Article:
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Spam Instagram accounts affect students’ futures

The+senior+class+reported+having+the+most+students+with+spam+Instagram+accounts.+In+contrast%2C+sophomores+had+the+least+amount+of+students+with+an+account.
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Spam Instagram accounts affect students’ futures

The senior class reported having the most students with spam Instagram accounts. In contrast, sophomores had the least amount of students with an account.

The senior class reported having the most students with spam Instagram accounts. In contrast, sophomores had the least amount of students with an account.

Kamyrn Harty

The senior class reported having the most students with spam Instagram accounts. In contrast, sophomores had the least amount of students with an account.

Kamyrn Harty

Kamyrn Harty

The senior class reported having the most students with spam Instagram accounts. In contrast, sophomores had the least amount of students with an account.

Kamryn Harty, Online Comment Section Editor

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Scrolling through my Instagram feed, I see the usual: girls rigidly posing for selfies in the mirror, group pictures of teens clutching red Solo Cups at parties, and long, emotional captions complaining about the trials and successes of being a modern-day high school student.

Instagram has become a platform where teenagers use spam accounts or “finstas” to post whatever they feel, whenever they feel. This is becoming a problem.

Our generation has begun to neglect the fact that what is posted on social media can never simply be deleted. I feel as though some of my classmates need to be refreshed on this very concept.

I have fallen prey to the notion that “What happens on the Internet stays on the Internet.” I have noticed lately, especially as my classmates age and experiment with new things, that they document every experience they have on their spam accounts.

Spam accounts are private Instagram accounts usually intended to cater to a small audience of close friends. Most of these Instagram accounts have 70-150 followers of “close friends.” That, in itself, is ironic —150 close friends?

I don’t think most of us have that many besties who want to see detailed narratives about the amount of homework that you have or the bomb selfies you took over the weekend. Believe me, I do discuss these topics, among many others, with my friends when we get together face to face. But that is the key: face to face.

Expressing emotions over a screen can be very dangerous because every piece of information that we post, comment or plaster on our Instagram feeds is automatically sent to databases where it is stored. We need to be more mindful that what we say on our spam accounts have lasting effects.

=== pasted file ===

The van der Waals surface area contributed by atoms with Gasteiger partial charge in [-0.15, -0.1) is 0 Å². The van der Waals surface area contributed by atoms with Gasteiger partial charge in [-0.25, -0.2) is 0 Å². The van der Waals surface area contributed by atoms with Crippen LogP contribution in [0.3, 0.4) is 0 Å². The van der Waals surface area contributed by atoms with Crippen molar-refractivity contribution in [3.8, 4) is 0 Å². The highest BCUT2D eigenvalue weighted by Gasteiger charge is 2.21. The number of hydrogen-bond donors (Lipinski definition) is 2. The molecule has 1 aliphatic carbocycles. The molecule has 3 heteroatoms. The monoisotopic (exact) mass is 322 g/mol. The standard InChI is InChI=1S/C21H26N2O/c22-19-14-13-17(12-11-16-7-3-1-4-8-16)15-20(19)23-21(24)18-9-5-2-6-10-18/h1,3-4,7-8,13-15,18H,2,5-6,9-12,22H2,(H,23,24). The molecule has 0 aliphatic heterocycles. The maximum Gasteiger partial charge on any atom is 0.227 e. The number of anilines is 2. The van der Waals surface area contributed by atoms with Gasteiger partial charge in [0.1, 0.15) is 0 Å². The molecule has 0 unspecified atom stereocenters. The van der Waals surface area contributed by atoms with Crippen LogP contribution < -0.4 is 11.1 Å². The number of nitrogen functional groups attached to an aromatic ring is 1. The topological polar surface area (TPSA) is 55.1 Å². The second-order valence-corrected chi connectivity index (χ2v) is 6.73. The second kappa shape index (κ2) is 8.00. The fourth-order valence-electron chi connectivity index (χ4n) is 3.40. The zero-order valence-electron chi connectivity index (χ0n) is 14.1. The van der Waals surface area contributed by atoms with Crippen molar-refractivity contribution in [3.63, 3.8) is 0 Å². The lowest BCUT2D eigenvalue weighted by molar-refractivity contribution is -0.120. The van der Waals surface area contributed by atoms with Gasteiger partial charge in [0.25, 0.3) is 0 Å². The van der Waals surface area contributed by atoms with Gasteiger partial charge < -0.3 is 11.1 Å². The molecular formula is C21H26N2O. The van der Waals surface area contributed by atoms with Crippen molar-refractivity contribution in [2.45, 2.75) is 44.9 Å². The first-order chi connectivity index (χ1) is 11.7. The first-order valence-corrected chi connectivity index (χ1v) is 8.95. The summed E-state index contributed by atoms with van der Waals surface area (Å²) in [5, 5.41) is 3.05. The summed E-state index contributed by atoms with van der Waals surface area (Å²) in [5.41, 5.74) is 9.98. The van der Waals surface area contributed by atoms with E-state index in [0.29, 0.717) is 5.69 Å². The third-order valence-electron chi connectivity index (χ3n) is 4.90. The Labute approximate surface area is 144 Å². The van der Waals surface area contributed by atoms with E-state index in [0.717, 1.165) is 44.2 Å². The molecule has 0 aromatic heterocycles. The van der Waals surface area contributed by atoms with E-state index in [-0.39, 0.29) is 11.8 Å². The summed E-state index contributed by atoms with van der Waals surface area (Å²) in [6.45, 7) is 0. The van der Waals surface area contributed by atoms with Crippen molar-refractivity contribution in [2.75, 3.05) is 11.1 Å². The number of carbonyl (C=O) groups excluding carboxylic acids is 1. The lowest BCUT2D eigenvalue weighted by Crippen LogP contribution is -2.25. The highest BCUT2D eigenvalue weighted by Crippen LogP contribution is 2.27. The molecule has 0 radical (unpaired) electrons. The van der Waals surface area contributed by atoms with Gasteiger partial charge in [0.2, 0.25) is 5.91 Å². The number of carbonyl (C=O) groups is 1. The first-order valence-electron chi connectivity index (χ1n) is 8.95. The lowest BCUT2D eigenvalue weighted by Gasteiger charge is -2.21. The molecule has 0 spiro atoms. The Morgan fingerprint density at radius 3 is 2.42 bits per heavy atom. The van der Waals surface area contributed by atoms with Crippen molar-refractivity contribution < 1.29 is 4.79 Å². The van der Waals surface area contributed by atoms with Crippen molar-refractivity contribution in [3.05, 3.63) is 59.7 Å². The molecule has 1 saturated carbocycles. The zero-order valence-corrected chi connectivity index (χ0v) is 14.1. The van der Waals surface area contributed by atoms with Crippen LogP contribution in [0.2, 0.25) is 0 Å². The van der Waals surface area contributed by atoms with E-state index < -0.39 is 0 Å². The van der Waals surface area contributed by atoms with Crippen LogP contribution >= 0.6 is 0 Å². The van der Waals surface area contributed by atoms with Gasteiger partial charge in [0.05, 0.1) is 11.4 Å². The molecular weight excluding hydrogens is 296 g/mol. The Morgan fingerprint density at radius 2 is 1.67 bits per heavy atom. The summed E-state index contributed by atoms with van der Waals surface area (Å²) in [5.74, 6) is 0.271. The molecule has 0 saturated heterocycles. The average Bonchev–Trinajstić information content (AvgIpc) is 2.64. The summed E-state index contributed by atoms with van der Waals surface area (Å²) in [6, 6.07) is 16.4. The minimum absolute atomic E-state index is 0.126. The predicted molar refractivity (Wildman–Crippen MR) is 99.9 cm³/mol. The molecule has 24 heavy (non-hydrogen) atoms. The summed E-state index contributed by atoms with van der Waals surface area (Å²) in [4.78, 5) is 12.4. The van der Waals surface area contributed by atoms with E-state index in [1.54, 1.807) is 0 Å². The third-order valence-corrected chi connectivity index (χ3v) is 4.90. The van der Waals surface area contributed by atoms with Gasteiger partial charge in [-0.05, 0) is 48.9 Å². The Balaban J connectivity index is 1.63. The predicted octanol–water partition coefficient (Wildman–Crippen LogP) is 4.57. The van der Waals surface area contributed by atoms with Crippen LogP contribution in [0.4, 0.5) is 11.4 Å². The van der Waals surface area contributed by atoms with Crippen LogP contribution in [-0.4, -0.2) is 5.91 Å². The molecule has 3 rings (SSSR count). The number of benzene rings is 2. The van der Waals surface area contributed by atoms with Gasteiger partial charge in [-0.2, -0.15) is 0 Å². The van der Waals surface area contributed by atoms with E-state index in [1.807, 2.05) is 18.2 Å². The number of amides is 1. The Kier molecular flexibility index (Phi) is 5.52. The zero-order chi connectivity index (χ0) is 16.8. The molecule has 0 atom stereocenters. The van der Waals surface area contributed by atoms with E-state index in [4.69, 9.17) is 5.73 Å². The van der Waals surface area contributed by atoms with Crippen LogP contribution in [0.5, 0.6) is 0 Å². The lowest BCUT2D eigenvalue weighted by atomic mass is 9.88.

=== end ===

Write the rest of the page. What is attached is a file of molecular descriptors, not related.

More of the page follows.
My friend pointed out to me the other day that we will be one of the first generations that will raise children who will be able to do a quick Internet search and find that their mother was quite the partier in high school.

Now, more than ever, because we were raised with social media having significant social (and now political) impact on our day to day lives, we need to be mindful of the effects these platforms will have on our future.

One thoughtless post from our junior year of high school could prevent us from getting into our dream school, or even worse, from landing a job in the future. There are some instances where students have scholarships revoked or have been kicked out of universities over comments made over social media, on platforms that were supposed to be “private.”

During the 2018 school year, a college student and sorority sister was expelled from the University of Alabama after she posted a video of her saying racial slurs and profanities to her spam Instagram account. In a separate instance, in January of 2018, a player was suspended from the Georgia State women’s soccer team after a screenshot of an inappropriate post on her spam account involving a racial slur surfaced. She later withdrew from the school.

So maybe this is a reminder, a warning, or for some a wakeup call, that using spam accounts to express emotions, vent or brag about your latest achievements can be a risk. At the time, you might not feel as though your comments have any weight, but what you do or say on social media can never be erased.

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About the Contributors
Kamryn Harty, Online Comment Section Editor

Kamryn Harty is a first year staff member on The Southerner and a member of the sophomore class of 2021. She is currently the commentary section editor...

Joanna Baker, Comment Associate Managing Editor

Joanna Baker is a sophomore and associate managing editor for the Southerner's Comment section. Joanna's main interests are in art and science—she aspires...

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Spam Instagram accounts affect students’ futures